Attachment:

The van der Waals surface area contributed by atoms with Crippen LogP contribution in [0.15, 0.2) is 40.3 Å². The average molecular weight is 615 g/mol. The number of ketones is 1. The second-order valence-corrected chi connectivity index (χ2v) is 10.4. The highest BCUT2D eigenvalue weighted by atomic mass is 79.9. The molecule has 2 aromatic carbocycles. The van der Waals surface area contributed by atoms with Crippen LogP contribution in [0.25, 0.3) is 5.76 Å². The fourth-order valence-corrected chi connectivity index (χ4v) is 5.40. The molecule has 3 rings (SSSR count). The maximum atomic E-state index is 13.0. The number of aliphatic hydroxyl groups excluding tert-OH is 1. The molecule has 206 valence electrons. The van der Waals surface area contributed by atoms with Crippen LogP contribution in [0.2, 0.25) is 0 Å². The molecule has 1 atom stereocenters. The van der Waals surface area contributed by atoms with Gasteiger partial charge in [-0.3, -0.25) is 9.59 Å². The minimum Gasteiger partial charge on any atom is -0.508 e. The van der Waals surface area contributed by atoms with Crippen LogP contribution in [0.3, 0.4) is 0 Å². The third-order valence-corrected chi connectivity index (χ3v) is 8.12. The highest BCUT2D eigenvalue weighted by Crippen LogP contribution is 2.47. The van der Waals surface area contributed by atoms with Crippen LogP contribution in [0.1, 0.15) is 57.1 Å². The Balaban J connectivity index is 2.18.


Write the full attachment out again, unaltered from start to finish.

The van der Waals surface area contributed by atoms with Crippen LogP contribution in [0.15, 0.2) is 40.3 Å². The average molecular weight is 615 g/mol. The number of ketones is 1. The second-order valence-corrected chi connectivity index (χ2v) is 10.4. The highest BCUT2D eigenvalue weighted by atomic mass is 79.9. The molecule has 2 aromatic carbocycles. The van der Waals surface area contributed by atoms with Crippen LogP contribution in [0.25, 0.3) is 5.76 Å². The fourth-order valence-corrected chi connectivity index (χ4v) is 5.40. The molecule has 3 rings (SSSR count). The maximum atomic E-state index is 13.0. The number of aliphatic hydroxyl groups excluding tert-OH is 1. The molecule has 206 valence electrons. The van der Waals surface area contributed by atoms with Crippen LogP contribution in [0.2, 0.25) is 0 Å². The molecule has 1 atom stereocenters. The van der Waals surface area contributed by atoms with Gasteiger partial charge in [-0.3, -0.25) is 9.59 Å². The minimum Gasteiger partial charge on any atom is -0.508 e. The van der Waals surface area contributed by atoms with Crippen LogP contribution in [0.3, 0.4) is 0 Å². The third-order valence-corrected chi connectivity index (χ3v) is 8.12. The highest BCUT2D eigenvalue weighted by Crippen LogP contribution is 2.47. The van der Waals surface area contributed by atoms with Crippen LogP contribution in [0.1, 0.15) is 57.1 Å². The Balaban J connectivity index is 2.18.